Both Ellen and Ashley say they've learned how to analyze qualitative data as they mastered the coding process, plus they've learned how the research process works. Both students plan to attend graduate school, and they feel better prepared as a result of working with Nelson Goff. In their classes, they have found research papers easier to write because they knew how to use databases and conduct literature reviews. They've also learned that research takes time — "longer than I thought," Ellen said — but that they find the prospect of improving the lives of children with Down syndrome and their parents exciting. These outstanding students will present their work at the National Council on Family Relations in Minneapolis later this fall. I know they'll do a great job.
The Chapman Center for Rural Studies in the College of Arts & Sciences offers practical internships for undergraduate researchers. You have probably heard about the "Going Home: Hidden Histories of the Flint Hills" exhibition at the Flint Hills Discovery Center. It's an excellent showcase for the work of many students mentored in the past decade by Bonnie Lynn-Sherow and MJ Morgan.
Mallory Harrell and Bo Lin are two of the Chapman Center's current interns. Lin's project is tracing the history of a disagreement between a Kansas monastic community and the Catholic Church the 1890s. Mallory is investigating a literature society in Clay Center that began as a general self-improvement knowledge club and evolved into an effort to build a library. The group was granted a Carnegie library in 1909. Mallory is cataloging several boxes of records for the Clay Center Historical Society and writing a history of the society.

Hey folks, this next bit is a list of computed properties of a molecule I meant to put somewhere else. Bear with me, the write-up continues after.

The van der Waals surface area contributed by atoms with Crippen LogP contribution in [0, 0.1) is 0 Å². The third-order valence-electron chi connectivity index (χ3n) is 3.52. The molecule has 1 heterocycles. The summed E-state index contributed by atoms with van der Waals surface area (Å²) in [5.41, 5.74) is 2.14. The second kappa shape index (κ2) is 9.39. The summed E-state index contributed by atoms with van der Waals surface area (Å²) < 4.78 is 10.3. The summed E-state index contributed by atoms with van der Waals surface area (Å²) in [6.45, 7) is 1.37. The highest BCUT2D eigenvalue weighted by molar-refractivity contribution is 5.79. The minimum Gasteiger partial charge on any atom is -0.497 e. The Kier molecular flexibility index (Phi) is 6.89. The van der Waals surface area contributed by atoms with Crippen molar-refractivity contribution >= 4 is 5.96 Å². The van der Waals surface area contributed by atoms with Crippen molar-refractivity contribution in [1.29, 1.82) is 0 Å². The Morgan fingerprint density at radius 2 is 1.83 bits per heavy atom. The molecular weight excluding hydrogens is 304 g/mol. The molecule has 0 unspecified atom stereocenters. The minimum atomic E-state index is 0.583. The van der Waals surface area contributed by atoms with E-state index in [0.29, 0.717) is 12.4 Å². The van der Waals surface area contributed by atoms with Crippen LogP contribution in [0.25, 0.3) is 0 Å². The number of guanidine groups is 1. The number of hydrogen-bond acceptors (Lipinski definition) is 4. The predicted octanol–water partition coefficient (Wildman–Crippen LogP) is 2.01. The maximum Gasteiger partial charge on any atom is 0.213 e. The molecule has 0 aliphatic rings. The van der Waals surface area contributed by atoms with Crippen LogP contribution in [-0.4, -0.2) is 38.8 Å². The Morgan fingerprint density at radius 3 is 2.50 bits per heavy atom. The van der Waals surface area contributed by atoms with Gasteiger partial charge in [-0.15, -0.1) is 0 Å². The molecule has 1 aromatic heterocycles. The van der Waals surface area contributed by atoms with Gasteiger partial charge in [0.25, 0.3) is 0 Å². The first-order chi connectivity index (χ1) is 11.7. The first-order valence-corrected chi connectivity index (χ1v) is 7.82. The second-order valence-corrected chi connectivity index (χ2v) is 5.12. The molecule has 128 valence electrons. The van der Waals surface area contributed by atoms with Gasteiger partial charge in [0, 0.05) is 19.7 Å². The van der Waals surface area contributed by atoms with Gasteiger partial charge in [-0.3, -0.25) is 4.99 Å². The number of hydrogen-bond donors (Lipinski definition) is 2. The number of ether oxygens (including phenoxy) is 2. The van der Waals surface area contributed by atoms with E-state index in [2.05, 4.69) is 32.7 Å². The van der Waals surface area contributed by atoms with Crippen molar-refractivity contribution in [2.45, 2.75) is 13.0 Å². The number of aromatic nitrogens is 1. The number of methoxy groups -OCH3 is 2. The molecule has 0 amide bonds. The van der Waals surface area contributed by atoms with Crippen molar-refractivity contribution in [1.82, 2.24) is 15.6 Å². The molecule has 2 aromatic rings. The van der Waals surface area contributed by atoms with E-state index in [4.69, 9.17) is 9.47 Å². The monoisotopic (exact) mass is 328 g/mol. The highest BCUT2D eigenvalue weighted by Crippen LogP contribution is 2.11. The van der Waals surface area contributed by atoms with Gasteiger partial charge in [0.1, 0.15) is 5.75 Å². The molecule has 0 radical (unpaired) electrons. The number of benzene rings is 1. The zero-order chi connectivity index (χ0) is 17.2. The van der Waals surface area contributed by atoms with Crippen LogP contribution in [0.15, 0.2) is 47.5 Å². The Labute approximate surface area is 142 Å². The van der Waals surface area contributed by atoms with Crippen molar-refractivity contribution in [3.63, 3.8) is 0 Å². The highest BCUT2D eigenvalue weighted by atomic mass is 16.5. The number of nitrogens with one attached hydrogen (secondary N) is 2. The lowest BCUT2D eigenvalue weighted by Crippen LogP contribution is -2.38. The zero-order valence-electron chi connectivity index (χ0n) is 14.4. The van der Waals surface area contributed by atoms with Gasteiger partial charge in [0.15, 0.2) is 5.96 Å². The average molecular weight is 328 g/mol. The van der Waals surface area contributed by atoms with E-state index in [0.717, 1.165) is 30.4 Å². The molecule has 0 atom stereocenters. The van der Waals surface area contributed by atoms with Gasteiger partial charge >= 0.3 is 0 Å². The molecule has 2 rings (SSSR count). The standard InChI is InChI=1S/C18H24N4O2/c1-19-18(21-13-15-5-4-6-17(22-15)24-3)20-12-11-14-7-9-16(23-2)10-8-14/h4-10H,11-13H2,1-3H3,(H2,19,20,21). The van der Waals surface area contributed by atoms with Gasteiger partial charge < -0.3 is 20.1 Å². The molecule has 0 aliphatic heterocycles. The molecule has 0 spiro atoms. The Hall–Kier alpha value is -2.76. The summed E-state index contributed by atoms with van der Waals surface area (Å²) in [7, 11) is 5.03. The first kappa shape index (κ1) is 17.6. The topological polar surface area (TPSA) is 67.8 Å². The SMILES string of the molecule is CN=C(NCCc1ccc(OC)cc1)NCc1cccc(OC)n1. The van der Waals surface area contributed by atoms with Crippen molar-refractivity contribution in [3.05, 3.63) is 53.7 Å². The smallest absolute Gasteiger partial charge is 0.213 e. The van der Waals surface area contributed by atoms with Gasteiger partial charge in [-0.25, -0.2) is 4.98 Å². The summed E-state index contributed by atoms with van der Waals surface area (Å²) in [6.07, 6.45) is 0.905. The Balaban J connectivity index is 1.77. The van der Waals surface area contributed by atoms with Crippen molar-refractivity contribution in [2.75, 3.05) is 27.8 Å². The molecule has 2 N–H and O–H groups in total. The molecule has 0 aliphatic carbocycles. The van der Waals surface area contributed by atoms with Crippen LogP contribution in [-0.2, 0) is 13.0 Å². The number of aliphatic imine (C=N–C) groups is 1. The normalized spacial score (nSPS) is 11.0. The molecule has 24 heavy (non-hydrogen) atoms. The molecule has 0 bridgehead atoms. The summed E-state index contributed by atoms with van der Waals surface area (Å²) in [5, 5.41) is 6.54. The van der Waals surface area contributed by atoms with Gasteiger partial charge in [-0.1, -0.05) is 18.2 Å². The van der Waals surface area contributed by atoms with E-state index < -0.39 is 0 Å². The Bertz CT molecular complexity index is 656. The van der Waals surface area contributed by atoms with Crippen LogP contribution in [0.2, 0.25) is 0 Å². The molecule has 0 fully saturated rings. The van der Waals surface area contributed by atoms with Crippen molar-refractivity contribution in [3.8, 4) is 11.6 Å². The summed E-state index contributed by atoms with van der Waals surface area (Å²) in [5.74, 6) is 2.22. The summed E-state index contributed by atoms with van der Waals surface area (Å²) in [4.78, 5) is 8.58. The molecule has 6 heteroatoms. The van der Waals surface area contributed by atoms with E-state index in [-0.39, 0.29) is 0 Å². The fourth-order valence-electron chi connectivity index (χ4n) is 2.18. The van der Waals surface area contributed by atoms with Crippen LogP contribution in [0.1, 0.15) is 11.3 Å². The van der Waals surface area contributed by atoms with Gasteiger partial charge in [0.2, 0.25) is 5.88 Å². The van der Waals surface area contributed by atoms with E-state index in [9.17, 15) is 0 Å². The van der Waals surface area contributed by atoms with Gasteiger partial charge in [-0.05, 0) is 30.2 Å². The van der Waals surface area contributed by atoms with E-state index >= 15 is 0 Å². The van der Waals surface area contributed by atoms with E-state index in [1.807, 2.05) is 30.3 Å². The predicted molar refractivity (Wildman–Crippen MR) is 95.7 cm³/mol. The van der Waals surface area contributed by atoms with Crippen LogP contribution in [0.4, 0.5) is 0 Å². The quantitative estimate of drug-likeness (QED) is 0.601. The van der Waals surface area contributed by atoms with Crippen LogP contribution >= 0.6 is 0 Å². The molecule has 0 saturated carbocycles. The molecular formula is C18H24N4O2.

Mallory said she gains "a sense of satisfaction" from contributing to the academic community along with a "sense of independence" from taking on her own research and building her skills in assessing documents and analyzing available information. Lin said he particularly appreciates how his work gives him new perspectives. "We grow up in one culture, and we have only one direction of thinking, but when you research different articles, data, times, and people, you have different perspectives on things. You don't use just one way to think about things."
I'm not sure I could do better than Lin in describing how RSCAD benefits undergraduate students. I'm proud of K-State for offering a range of opportunities to our students, and I'm grateful to OURCI for planning SPARK Week activities to both celebrate undergraduate RSCAD and inform more students how they can get involved. I'm looking forward my coffee and conversation session on Tuesday at 3:30 in the Union Little Theatre — it's not pizza, but then I haven't broken a spectrometer, either. I hope to have the chance to speak with many students as we explore the question of whether curiosity can save the world. Take a look at the schedule of events for the week and plan to attend as many as you can.
Thanks to our hard-working, curious undergraduate students and their faculty mentors for enhancing the RSCAD momentum at K-State.
Peter K. Dorhout